You Go, Colin Powell!

Oct 19, 2008

This morning on Meet the Press, Colin Powell announced his support for Barack Obama. His comments about both Sens. McCain and Obama were balanced and largely positive, but two factors seemed key: the negative tone of the McCain campaign, and the choice of Sarah Palin as running mate – a choice you could argue was motivated in the first place by the tone of the campaign.

Gen. Powell’s Republican credentials run deep. So do mine, and while I’d have to say I’m more firmly on the fence than he is – and, as a private citizen, I see no reason to disclose my preferences anyway – I too am dismayed by the way my party has run its campaign. For that reason, I applaud his speaking out today.

So what does all this have to do with numbers?

Numbers – compiling them, presenting them, understanding them – are central to legislation, elections, policy-making, and all the other moving parts in the political process. And I’ve taken my shots at the Democrats’ tactics this year (see “Type I Errors, Type II Errors, and Slimy Politics,” posted 10/8/08). Like many other ways of lowering the tone of a campaign, numbers – both used and misused – are essential to the half-truths, flawed reasoning, and just plain pandering that are so commonplace.

Work with me through the following points:
  1. Presenting, clearly and succinctly, the numbers behind a policy debate isn’t rocket science. If you can’t understand the “information” (in quotes because often that isn’t what it really is) being presented to you, it isn’t your fault.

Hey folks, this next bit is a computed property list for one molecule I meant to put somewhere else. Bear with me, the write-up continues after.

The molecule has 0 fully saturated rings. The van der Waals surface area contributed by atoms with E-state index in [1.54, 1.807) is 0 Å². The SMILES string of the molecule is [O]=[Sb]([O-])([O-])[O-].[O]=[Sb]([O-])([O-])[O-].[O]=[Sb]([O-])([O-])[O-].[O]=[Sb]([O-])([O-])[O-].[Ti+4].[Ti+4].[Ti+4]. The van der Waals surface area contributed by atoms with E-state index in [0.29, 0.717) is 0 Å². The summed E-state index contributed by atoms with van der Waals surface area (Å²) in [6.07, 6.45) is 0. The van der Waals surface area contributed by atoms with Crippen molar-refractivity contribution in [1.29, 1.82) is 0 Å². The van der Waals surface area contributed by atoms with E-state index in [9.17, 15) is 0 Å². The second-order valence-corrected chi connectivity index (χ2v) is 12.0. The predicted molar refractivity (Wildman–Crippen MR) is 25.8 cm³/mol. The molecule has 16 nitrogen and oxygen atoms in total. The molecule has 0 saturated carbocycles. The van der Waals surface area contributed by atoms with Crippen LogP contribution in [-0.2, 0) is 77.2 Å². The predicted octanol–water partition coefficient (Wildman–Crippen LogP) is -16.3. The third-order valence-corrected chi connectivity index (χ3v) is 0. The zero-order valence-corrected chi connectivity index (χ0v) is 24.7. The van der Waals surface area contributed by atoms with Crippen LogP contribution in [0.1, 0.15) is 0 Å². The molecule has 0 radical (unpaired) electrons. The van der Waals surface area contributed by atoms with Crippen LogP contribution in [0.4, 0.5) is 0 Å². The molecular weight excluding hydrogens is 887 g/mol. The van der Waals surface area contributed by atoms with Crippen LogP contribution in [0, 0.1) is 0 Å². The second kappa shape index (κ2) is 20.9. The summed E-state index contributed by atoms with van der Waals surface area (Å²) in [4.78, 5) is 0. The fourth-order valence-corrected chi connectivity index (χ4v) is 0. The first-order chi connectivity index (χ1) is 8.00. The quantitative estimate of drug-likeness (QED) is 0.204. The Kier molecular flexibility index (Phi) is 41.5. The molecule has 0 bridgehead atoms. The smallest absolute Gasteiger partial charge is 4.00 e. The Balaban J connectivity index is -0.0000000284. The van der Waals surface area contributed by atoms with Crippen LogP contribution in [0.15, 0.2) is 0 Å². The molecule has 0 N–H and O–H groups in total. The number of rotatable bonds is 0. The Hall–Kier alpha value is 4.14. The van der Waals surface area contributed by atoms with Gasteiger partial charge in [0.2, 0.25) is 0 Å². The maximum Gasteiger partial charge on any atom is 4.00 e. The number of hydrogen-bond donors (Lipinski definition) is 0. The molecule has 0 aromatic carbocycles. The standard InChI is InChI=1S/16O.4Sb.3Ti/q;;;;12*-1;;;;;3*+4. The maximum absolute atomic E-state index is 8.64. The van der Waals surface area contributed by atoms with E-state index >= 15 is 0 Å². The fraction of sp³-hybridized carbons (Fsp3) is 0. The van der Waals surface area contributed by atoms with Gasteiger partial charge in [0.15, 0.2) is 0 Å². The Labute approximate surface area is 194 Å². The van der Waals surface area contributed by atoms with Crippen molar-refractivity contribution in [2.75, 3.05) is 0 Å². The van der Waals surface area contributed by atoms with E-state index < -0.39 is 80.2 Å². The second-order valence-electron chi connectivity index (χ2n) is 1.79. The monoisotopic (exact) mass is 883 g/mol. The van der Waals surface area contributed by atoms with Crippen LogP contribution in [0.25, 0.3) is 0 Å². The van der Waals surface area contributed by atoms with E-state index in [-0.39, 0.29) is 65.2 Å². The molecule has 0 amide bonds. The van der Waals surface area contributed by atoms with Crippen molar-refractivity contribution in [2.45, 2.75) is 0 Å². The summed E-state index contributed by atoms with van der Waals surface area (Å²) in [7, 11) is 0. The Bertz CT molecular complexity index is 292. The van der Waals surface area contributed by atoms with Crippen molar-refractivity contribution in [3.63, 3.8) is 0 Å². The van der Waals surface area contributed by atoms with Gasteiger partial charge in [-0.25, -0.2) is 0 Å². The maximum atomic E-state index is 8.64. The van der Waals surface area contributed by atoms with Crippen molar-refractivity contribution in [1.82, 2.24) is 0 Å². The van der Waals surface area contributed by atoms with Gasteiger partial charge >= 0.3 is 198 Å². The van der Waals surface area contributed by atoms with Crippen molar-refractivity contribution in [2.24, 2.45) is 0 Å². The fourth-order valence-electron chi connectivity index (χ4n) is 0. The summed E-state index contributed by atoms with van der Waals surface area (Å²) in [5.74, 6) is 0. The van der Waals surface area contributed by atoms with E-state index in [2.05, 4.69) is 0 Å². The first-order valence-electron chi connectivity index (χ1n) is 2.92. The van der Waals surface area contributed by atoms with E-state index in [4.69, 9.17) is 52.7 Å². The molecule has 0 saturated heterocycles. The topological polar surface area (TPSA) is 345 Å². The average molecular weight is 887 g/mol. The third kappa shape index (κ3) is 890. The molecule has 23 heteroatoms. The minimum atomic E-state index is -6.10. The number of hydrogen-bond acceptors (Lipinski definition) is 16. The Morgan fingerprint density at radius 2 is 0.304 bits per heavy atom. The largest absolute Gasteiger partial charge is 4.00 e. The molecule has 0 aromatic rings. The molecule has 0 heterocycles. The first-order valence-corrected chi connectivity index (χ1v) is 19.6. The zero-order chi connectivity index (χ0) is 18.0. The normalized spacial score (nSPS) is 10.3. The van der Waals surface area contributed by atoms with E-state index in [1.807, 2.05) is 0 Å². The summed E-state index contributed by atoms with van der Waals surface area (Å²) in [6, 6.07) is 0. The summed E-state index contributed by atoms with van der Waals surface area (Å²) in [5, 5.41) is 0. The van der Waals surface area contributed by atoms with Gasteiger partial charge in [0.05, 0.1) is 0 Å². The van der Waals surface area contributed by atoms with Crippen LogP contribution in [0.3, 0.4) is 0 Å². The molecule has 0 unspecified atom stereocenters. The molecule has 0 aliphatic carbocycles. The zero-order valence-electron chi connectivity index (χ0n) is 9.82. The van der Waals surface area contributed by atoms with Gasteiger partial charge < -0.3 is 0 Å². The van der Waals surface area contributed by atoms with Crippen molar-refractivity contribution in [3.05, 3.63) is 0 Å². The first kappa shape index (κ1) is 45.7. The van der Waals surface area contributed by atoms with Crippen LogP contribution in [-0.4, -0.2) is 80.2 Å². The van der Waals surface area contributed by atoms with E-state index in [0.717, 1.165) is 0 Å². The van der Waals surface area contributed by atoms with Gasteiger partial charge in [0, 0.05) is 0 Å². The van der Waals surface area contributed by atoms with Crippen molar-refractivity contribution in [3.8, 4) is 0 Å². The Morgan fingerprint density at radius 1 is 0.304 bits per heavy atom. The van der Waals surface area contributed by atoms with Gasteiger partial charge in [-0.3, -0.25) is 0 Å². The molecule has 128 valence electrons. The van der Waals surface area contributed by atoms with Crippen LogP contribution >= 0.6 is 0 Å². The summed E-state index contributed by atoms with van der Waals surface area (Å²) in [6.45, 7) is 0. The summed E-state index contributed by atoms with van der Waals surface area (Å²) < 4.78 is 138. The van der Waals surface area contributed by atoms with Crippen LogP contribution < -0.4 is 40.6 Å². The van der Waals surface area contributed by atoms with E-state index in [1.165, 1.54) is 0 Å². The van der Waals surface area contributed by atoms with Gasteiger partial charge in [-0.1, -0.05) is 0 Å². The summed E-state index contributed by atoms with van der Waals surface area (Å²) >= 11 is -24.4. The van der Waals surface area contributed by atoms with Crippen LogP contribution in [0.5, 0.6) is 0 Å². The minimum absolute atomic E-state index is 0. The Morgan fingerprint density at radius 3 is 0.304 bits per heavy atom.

2. If you can’t understand what’s being presented to you and you haven’t spoken up and demanded the information you do want, it is your fault.
  3. Anyone can throw mud at the other side. But if you’re not holding members of your own party to the same information presentation standards, not only is it still your fault, but you’re sanctimonious as well.

In my professional world – corporate financial management – if you misrepresent the numbers you get fired. If you do it on purpose you get sued, and maybe even indicted. All of this might take a year or two to unfold, maybe three years if you’re really slick, but it will happen. You will be held accountable. Does the same thing happen in the political world? Hmmmm?

Next post, we’ll get back to those boring old numbers.

“Painting with Numbers” is my effort to get people talking about financial statements and other numbers in ways that we can all understand. I welcome your interest and your feedback.

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